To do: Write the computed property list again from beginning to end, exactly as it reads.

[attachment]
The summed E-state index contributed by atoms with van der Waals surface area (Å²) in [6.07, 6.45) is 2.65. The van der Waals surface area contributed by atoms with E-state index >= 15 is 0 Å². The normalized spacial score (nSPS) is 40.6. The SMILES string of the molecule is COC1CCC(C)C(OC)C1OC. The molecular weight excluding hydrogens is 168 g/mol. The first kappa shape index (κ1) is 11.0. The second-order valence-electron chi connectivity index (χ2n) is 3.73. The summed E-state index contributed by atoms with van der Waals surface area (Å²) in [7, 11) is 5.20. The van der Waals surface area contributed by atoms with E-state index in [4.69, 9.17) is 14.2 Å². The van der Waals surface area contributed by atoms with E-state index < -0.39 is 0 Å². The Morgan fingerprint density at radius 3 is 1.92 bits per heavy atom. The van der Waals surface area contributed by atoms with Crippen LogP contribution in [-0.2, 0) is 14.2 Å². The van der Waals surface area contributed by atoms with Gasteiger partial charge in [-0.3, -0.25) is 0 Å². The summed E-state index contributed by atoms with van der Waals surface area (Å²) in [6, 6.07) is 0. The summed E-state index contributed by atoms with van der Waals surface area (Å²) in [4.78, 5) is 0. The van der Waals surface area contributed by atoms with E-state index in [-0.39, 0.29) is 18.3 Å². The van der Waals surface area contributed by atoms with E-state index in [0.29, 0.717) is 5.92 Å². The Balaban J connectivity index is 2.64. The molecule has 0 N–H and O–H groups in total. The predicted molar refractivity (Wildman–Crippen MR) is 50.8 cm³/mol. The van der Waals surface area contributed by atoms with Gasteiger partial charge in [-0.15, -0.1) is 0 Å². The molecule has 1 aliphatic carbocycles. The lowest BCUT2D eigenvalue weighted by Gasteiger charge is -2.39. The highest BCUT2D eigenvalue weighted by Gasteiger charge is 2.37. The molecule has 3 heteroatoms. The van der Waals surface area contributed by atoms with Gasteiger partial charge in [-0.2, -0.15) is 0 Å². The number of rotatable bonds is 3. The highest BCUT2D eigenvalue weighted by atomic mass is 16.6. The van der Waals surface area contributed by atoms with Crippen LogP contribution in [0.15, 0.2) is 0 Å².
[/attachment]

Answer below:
The summed E-state index contributed by atoms with van der Waals surface area (Å²) in [6.07, 6.45) is 2.65. The van der Waals surface area contributed by atoms with E-state index >= 15 is 0 Å². The normalized spacial score (nSPS) is 40.6. The SMILES string of the molecule is COC1CCC(C)C(OC)C1OC. The molecular weight excluding hydrogens is 168 g/mol. The first kappa shape index (κ1) is 11.0. The second-order valence-electron chi connectivity index (χ2n) is 3.73. The summed E-state index contributed by atoms with van der Waals surface area (Å²) in [7, 11) is 5.20. The van der Waals surface area contributed by atoms with E-state index in [4.69, 9.17) is 14.2 Å². The van der Waals surface area contributed by atoms with E-state index < -0.39 is 0 Å². The Morgan fingerprint density at radius 3 is 1.92 bits per heavy atom. The van der Waals surface area contributed by atoms with Crippen LogP contribution in [-0.2, 0) is 14.2 Å². The van der Waals surface area contributed by atoms with Gasteiger partial charge in [-0.3, -0.25) is 0 Å². The summed E-state index contributed by atoms with van der Waals surface area (Å²) in [6, 6.07) is 0. The summed E-state index contributed by atoms with van der Waals surface area (Å²) in [4.78, 5) is 0. The van der Waals surface area contributed by atoms with E-state index in [-0.39, 0.29) is 18.3 Å². The van der Waals surface area contributed by atoms with E-state index in [0.29, 0.717) is 5.92 Å². The Balaban J connectivity index is 2.64. The molecule has 0 N–H and O–H groups in total. The predicted molar refractivity (Wildman–Crippen MR) is 50.8 cm³/mol. The van der Waals surface area contributed by atoms with Gasteiger partial charge in [-0.15, -0.1) is 0 Å². The molecule has 1 aliphatic carbocycles. The lowest BCUT2D eigenvalue weighted by Gasteiger charge is -2.39. The highest BCUT2D eigenvalue weighted by Gasteiger charge is 2.37. The molecule has 3 heteroatoms. The van der Waals surface area contributed by atoms with Gasteiger partial charge in [-0.2, -0.15) is 0 Å². The number of rotatable bonds is 3. The highest BCUT2D eigenvalue weighted by atomic mass is 16.6. The van der Waals surface area contributed by atoms with Crippen LogP contribution in [0.15, 0.2) is 0 Å².